Wednesday, February 23, 2005

Firing Nanos would not fix our problems

From Anonymous:

I have been working at the lab for a little for more than 18 years. In all this time, I have not seen the morale as low as now. Firing Nanos would not fix our problems but, certainly, would improve our morale. It is hard to imagine how successful he was in loosing the respect of almost everyone at this institution.

Correct, getting rid of Nanos would not "fix" the problem at LANL but it sure would get us on a better track into a positive direction. You must admit that getting rid of Nanos would be a positive, of course, we have no idea who would take over as Director, but could it be worse??

Nanos has done a lot and when he first arrived, I had respect for him for I thought he was man of his word and a man of conviction....was I ever mislead! He has done more negative for this lab than I thought one person could do in such a short period of time. Right now, I firmly believe he is the root of our problems...get rid of him and we are back on a path of corrective action, productive corrective action.
Unfortunately, I fear that DOE may think that the more we complain about Nanos, the better he must be doing out here. It is not clear to me that they are focusing in on the destructive nature of his management technqiues and his poor decisions. They won't become fully concerned until they finally begin to see this place go down the tubes, and by that time it may be too late. Bodman's visit on Friday offers a chance for some clues as to how the DOE views this man, though I doubt the DOE will be willing to show us any cards at this point in time.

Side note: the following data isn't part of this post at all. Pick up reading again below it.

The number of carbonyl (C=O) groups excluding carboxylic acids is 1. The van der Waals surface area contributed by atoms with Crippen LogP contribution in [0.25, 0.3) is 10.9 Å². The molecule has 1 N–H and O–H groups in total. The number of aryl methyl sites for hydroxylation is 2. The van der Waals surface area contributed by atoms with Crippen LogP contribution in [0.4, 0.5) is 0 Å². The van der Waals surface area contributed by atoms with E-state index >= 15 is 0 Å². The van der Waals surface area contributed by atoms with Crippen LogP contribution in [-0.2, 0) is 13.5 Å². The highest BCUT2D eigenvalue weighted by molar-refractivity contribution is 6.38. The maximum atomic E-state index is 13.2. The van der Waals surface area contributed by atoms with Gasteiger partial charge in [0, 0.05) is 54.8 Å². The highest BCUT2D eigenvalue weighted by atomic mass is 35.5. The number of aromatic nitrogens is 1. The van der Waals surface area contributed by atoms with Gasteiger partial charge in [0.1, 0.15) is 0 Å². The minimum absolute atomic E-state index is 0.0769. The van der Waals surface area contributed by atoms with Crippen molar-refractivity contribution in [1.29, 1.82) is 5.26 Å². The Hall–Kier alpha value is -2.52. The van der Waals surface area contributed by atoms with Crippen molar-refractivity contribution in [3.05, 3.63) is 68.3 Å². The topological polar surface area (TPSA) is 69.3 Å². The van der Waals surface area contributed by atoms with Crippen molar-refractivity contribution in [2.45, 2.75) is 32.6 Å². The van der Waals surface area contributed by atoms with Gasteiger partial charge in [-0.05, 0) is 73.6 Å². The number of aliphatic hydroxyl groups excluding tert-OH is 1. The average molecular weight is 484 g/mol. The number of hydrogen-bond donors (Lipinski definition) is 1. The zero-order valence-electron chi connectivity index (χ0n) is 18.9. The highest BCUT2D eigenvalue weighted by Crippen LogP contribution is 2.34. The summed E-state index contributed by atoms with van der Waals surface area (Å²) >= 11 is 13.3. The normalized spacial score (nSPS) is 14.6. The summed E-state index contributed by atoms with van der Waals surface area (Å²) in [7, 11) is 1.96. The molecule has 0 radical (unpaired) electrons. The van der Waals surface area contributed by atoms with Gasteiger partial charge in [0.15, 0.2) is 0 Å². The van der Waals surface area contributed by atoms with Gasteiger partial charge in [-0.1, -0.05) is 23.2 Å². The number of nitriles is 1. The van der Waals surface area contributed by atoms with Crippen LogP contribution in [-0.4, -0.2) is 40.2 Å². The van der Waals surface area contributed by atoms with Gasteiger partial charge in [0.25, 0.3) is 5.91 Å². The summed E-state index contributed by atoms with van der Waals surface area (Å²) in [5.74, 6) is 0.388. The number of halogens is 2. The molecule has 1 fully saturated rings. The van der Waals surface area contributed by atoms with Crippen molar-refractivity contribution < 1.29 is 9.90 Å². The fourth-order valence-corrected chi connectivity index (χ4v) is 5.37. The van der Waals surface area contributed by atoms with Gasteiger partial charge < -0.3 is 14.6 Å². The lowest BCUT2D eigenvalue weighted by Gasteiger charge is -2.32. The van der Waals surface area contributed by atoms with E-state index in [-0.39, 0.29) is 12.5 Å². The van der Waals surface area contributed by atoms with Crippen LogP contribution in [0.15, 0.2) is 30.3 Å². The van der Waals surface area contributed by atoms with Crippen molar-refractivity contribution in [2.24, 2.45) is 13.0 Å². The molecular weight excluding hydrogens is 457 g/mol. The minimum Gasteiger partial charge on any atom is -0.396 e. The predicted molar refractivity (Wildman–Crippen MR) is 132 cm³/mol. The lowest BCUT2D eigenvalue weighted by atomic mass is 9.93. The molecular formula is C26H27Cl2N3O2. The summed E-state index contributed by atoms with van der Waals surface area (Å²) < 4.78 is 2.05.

I think to a lot of people in NNSA/DOE that LANL was already down the tubes. Anything Nanos can do to them would be an improvement. That the two sides see this very differently says how large a gap between Washington and LANL is. Heck the praises I have heard from UC people shows the gap between LANL employees and UC is. [Heck the gap of the view from people at LANL and almost anywhere outside Northern New Mexico seems rather striking right now.]

Getting the outside world to listen to us is probably going to take us listening to them for a while and seeing why they feel we are so out of touch with them.

Two things would help immediately in bringing Moral up.
1) return to a flexible schedule
2) Oust Nano's
"Gruntled" has a good point about us listening to the outside world - typically, we don't listen. It's a little like America listening to Iraq to understand why they don't like our culture. We don't get it, because, what's not to like about our culture?! That's called arrogance, folks.

The gap in our views as compared to Washington, UC, anywhere outside Northern NM tells us we are out of step. Yes, science calls for originality and creativity, and we can't afford to lose that, but what can we do to "Bridge the Gap"?
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